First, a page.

Okay. I admit it. I’ve never been fond of tying shoes, and the older I get, the more I actually hate it.
As a child, I didn’t mind. After all, tying shoes was a skill that had to be learned. So why would I mind practicing and perfecting it?
As a teen, I changed my mind. I didn’t have Bass Weejun penny loafers like most of my friends –far too expensive for our family budget–but at least I had a pair of dirty bucks with a mechanical, self-locking, external tongue. I hated outgrowing them and discovering that no one manufactured shoes like those anymore. I was stuck with lace shoes until I got old enough to (have to) buy my own shoes.
Loafers exclusively, I feel confident. And boots.
Now I have sandals, a pair of boots, and three or four pairs of loafers–mostly Sketchers. I know many shoes have Velcro now, but Velcro and I don’t get along ; I seem to wear it out faster than normal people do.
But I also have several pairs of walking shoes, and they have laces. I’ve always detested having to tie them, especially since that meant occasionally having to stop in the middle of a brisk walk to retie one.
That would’ve been more of a problem except for a trick my father taught me. I started trying to write down how to do it, but I decided a video would work better.
I can’t explain why that works or why it unties (when desired) just as easily as a regular shoe lace bow, but it does. If you end up with a knot when you pull the strings to untie it, you did something wrong. Easy to do trying to follow even my video directions.
Even though it keeps strings tied quite nicely, I just quit using this method several days ago. In fact, I quit using regular shoe laces altogether.
When my wife requested a special set of elasticized shoe laces as part of her birthday present, I perked up and took a second look. They don’t require tying–at all!–and shoes outfitted that way can easily be made as loose or as tight as the wearer desires…and slipped on and off just as easily.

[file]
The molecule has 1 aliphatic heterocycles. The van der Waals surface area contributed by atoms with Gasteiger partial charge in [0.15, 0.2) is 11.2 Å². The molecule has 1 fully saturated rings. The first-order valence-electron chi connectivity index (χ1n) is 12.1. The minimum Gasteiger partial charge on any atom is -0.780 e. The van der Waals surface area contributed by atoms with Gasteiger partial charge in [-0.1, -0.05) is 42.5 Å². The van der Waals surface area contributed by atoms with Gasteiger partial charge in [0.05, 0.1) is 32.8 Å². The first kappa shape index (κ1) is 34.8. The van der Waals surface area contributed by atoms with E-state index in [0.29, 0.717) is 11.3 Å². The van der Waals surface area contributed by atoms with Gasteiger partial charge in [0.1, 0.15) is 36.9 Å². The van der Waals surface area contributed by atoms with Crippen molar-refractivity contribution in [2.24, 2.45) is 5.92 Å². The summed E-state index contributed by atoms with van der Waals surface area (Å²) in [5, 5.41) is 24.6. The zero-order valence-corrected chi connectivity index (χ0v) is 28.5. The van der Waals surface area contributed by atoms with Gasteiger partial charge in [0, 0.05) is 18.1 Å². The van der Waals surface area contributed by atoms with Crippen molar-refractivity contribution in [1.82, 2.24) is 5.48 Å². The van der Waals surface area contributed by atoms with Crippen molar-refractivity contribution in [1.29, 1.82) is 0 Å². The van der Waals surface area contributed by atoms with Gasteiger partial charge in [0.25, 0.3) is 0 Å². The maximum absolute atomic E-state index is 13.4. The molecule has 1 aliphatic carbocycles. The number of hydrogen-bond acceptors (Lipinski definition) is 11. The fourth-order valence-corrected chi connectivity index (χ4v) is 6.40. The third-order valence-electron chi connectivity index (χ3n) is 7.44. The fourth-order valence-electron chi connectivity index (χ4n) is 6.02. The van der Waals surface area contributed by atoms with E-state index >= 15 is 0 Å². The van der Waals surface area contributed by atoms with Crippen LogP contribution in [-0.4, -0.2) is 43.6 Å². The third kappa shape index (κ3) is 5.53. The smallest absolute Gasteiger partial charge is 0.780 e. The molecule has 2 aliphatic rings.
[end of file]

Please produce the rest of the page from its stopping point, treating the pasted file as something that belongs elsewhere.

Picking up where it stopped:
Do they really work? Yes! But the ones I got for Kathleen have one elastic piece for each pair of holes and a plastic piece on both ends that lock together. I didn’t like that idea.
I checked Amazon and found something similar except for consisting of a single long elastic lace and what I think is a more substantial mechanism for holding the two ends together.
So I ordered a package. Six pairs cost about the same as the single set I bought for Kathleen (she had four pieces left over–not enough for another shoe, much less another pair of shoes). The instructions for my laces were not elaborate, and the illustrations confused me at first. But once I caught on, I turned my walking shoes into comfortable slip-ons in just minutes.
Did I make this switch because I’ve grown lazy in my upper years? Maybe. But who cares? For a small amount of money, I solved an irritating problem. (If nothing else, it takes less time and effort to get ready to go walking.)
If more important of life’s problems could be solved so simply!
Do you have a special way of doing something? Not necessarily something you dislike doing, but something you’ve learned to do more efficiently or found a good substitute for? How about leaving a comment?
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